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No one can sleep off a heart attack


What would you consider the greatest threat to your health? Only 1 in 5
American women would answer that question thinking heart disease is their greatest health risk, despite the fact that it is the number 1 killer of women. Many women don't even know the symptoms of a heart attack.

A mother’s journey with CHF
Katie O'Keeffe was diagnosed with Congestive Heart Failure (CHF) when she was only 36. Ten years later, she now lives in Poughkeepsie with her three children and reflects on her heart condition and her journey over the past 20 years.

O'Keeffe's journey began in her youth when she was told she had blood leaking back into her atrium chamber (mitral valve prolapse).
"I had chest pains when I was in my early 20's just out of college and working in New York City," she says.  "But I pushed myself working and within 4 years my heart changed and was leaking more.  In 1999 I had
open heart surgery and my valve was repaired."  

After the surgery, all was well. That was until a week after the birth of O'Keeffe's last child, when she knew something wasn't right. "I was having shortness of breath and I was overly fatigued," she explains.  "I went to the hospital right away and was told I had CHF. Through medication, a regimen at cardiac rehab and a healthy diet, I felt better again."

To maintain her health, O'Keeffe exercises, receives semi-annual checkups and sticks to a clean diet. "I eat low salt, less sugar and less fat. Monitoring what I eat in moderation is ongoing."

READ MORE: The health benefits of "mommy time"

No one can sleep off a heart attack
Carolyn Torella, Regional Communications Director at American Heart Association (AHA), explains, "Katie was smart and acted quickly. Subtle symptoms, such as sweating or feeling overly tired are clues to go with your gut."

According to the AHA, some heart attack symptoms women experience include chest pressure, pain in the chest or discomfort in one or both arms, the back, neck, jaw or stomach, shortness of breath, a cold sweat, nausea, vomiting and lightheadedness.

"Don't delay!" Torella warns. "A lot of mistakes are made, and no one can sleep-off a heart attack. Call 911, go to a hospital or drive yourself to an ER or a doctor. The biggest mistake is waiting. It can turn into permanent heart failure. Don't be embarrassed."

Staying active for her children and community
O'Keeffe takes care of her heart so she can continue to be a mother and member of the community. She is active with the AHA, an educator with a Master's degree in Special Education and General Education, a Girl Scout troop leader and a volunteer for Sparrow's Nest.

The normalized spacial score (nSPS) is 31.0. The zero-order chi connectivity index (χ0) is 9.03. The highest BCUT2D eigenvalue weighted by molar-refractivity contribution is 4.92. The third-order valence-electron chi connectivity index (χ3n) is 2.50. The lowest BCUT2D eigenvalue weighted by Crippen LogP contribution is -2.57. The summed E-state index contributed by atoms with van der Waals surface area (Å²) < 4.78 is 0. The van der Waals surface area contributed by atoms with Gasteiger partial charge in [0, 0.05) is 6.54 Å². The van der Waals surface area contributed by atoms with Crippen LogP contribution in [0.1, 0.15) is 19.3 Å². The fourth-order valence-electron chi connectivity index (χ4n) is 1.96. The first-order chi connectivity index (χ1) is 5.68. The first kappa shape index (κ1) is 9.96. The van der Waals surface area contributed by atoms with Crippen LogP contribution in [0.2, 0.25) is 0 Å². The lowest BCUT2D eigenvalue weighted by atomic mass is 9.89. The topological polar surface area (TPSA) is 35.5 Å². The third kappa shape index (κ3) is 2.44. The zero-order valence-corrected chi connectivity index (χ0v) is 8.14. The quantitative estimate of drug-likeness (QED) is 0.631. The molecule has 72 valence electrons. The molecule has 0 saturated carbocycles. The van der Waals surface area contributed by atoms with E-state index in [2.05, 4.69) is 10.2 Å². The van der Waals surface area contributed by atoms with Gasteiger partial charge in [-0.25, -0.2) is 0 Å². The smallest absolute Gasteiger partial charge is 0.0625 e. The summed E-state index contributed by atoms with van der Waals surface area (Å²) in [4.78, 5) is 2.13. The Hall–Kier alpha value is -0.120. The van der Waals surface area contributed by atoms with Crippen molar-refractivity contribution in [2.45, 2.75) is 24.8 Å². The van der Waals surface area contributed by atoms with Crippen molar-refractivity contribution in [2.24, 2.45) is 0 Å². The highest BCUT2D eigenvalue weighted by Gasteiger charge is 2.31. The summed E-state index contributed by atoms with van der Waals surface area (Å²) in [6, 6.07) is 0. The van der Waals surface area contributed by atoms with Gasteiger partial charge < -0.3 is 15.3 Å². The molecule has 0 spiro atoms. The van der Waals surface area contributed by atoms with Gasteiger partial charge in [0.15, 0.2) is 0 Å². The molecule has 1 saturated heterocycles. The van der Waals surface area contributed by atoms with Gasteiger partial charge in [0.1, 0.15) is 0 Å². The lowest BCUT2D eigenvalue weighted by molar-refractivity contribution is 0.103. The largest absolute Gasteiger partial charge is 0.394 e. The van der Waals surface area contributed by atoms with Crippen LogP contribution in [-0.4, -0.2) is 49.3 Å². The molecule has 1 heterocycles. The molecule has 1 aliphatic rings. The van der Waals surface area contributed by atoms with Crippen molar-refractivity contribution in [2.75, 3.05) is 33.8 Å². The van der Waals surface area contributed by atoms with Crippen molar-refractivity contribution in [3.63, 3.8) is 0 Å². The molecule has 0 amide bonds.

"I organized a girl scout team at the Dutchess Heart Walk," she says.  "This year I had my troop hand out water to the runners and walkers. It is wonderful to spread awareness of heart disease and it's great for the kids to become aware of heart health. The AHA is such an amazing organization and I am in awe of all they do."

READ MORE: The secrets to a long, healthy life


A switch in diet, a healthy heart
Tina Piaquadio, a mother of two from Montgomery and owner of Salon 52, has managed Type I diabetes since her youth, so she has always been aware of the risks associated with heart disease.

"It was during an annual OBG-YN exam when Dr. Padma Garvey shared with me the benefits of a plant based diet," recalls Piaquadio.

Dr. Padma Garvey of the Caremount Medical Group, graduate from University of Pittsburgh Medical School is an OBG-YN, whose practice guides women on heart disease risk factors, symptoms and healthy choices.

"I studied the plant-based diet at Cornell," explains Dr. Garvey.  "And it is my responsibility as a doctor to share this information with patients like Tina. Generally women develop heart disease about a decade later than men do."

READ MORE: See what Dr. Padma Garvey says about "the perfect diet"

Ingredients for a plant based diet
The plant based diet is not a diet for weight loss, but a lifestyle whereby a person limits consumption of meat, fish and dairy products. It is based on fruits, vegetables, tubers, whole grains and legumes; and it excludes refined foods like bleached flour, refined sugar and oils.

Piaquadio explains how a typical day for her goes since she began the plant based diet. She says, "My typical day begins with a cup of coffee, coconut milk and a plant based protein powder. Then between 10am and 12pm I'll eat a Kind Bar or nuts. I work out in the morning, especially cardio and weight training."

Dr. Garvey notes one obstacle to getting the message out about how powerful diet can be is that most US medical schools spend two hours each day for the entire year learning medications but almost nothing about nutrition. The good news is that the American Medical Association (AMA) has recommended for hospitals to provide only plant based diets to patients.  

"It is important for women to become more informed about heart disease and how to lower the risks by going for an annual check-up, eating more vegetables, fruits, whole grains, to exercise regularly, drink more water, less alcohol and have a routine sleep cycle of 7-9 hours each night,"
recommends Dr. Garvey.


Joan Reid is a writer for healthcare, education and non-profit organizations. And the Woman Smiled is her latest book.